Re: Action 369 -- Look at property path tests

On 25/01/11 17:56, Matthew Perry wrote:
> Hi Andy,
> Thanks for the explanation. I completely understand and agree with the
> cycles in fixed-length property paths.
> My concern is with the arbitrary-length paths. I would strongly prefer
> to have a purely node-marking algorithm instead of triple marking. The
> pure node marking seems to better match the resolution we passed back in
> June:
> (The two solutions with cycles both repeat nodes).
> PROPOSED: The cardinality of solutions to fixed-length paths
> is the same as the cardinality of solutions to the path expanded into
> triple patterns (with all variables projected);*the cardinality of
> solutions to variable-length paths is the cardinality of solutions
> via paths that do not repeat nodes;*  the cardinality of solutions to
> paths combining fixed and variable length (elt{n,} ) is a combination
> of the fixed definition plus the variable definition for paths longer
> than the fixed length.
> Thanks,
> Matt


:p* is defined to be :p{0} UNION :p+

The duplicate comes from the two parts

{ :a :p* ?x }
{ :a :p{0} ?x } UNION { :a :p+ ?x }

:a :p :b .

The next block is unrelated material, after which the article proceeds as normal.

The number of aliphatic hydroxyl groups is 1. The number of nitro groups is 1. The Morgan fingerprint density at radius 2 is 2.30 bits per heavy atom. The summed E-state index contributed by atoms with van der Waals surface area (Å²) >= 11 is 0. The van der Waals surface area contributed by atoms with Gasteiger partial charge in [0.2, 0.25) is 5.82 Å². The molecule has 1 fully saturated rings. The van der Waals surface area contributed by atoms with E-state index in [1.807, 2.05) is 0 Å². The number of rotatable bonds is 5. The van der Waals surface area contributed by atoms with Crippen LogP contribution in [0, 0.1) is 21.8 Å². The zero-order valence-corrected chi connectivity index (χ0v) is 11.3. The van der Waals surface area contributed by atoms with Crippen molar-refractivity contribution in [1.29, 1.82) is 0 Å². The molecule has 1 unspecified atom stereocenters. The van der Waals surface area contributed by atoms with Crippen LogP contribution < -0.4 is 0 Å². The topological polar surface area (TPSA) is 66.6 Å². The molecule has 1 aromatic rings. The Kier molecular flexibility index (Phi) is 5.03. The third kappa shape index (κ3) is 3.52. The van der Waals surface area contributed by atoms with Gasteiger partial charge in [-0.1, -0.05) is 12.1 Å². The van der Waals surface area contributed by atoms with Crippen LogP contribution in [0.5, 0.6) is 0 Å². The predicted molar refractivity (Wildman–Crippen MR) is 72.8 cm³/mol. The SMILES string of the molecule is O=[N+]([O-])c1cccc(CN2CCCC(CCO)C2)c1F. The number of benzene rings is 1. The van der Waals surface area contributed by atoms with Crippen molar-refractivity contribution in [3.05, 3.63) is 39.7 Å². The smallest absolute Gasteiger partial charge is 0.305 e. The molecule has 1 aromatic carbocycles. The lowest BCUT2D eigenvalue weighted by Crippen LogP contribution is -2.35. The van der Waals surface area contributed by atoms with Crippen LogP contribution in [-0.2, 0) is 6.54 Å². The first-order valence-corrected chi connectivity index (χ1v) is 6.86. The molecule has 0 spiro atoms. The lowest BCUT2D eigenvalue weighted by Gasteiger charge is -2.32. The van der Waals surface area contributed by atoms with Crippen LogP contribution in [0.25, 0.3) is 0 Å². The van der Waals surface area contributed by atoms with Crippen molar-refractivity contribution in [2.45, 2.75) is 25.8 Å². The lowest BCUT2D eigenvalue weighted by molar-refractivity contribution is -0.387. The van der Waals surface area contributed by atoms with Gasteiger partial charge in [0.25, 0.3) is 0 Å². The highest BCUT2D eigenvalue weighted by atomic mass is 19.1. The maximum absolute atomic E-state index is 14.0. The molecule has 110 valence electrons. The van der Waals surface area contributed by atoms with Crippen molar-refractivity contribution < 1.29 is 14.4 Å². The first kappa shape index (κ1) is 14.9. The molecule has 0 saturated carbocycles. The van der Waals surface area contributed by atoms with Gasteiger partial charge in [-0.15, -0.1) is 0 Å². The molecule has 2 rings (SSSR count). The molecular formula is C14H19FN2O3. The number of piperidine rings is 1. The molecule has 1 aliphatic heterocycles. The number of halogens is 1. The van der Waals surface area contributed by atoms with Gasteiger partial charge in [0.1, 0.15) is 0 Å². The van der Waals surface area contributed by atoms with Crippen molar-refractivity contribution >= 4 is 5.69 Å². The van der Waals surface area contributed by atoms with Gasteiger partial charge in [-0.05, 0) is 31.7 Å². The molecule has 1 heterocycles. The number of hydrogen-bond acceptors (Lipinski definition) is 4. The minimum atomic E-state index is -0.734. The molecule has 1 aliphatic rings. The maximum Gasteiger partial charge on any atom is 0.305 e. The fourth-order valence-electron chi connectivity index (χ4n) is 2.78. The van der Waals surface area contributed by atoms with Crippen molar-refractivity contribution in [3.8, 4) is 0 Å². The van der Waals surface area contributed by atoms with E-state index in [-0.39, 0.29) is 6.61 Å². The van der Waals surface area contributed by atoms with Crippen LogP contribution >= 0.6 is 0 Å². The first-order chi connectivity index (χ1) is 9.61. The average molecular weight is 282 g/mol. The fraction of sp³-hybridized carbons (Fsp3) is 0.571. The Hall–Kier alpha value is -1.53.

:b :p :c .
:c :p :a .

So the composition of patterns means that

{ :a :p{0} ?x } => ?x=:a
{ :a :p+ ?x } => ?x = :b, :c, :a

?x=:a occurs because of the two parts.  I don't think it directly 
violates the part you quote.  The algorithm is to put the endpoint of 
triple in the results, as the edge is traversed.

This could be changed in the spec: define an operator specifically for 
:p*, not making it the multi-set-union of other forms.

An effect of this is that same results come from:

:a :p :b .
:b :p :c .

i.e. cycle and a non-cycle with removal of a triple for the last hop, 
are the same.

I have no strong opinion either way - I'd like to see some more use cases.

- - - - - - - -

A separate issue is when there are multiple paths/loops in the graph.
If there are two loops, then :p+ leads to duplicates.

{ :a :p+ ?X }

:a :p :b .
:b :p :c .
:c :p :a .

:a :p :x .
:x :p :y .
:y :p :a .

| X  |
| :x |
| :y |
| :a |
| :b |
| :c |
| :a |

As with the comment from Jorge, we have to be careful about use with 
aggregates and literals.  This is not illustrated by this example unless 
literals can be subjects.  Ideally, I'd like to not design-out 
literals-as-subjects as RDF-MT already allows it, even if the syntaxes 
do not.


Received on Saturday, 29 January 2011 17:00:37 UTC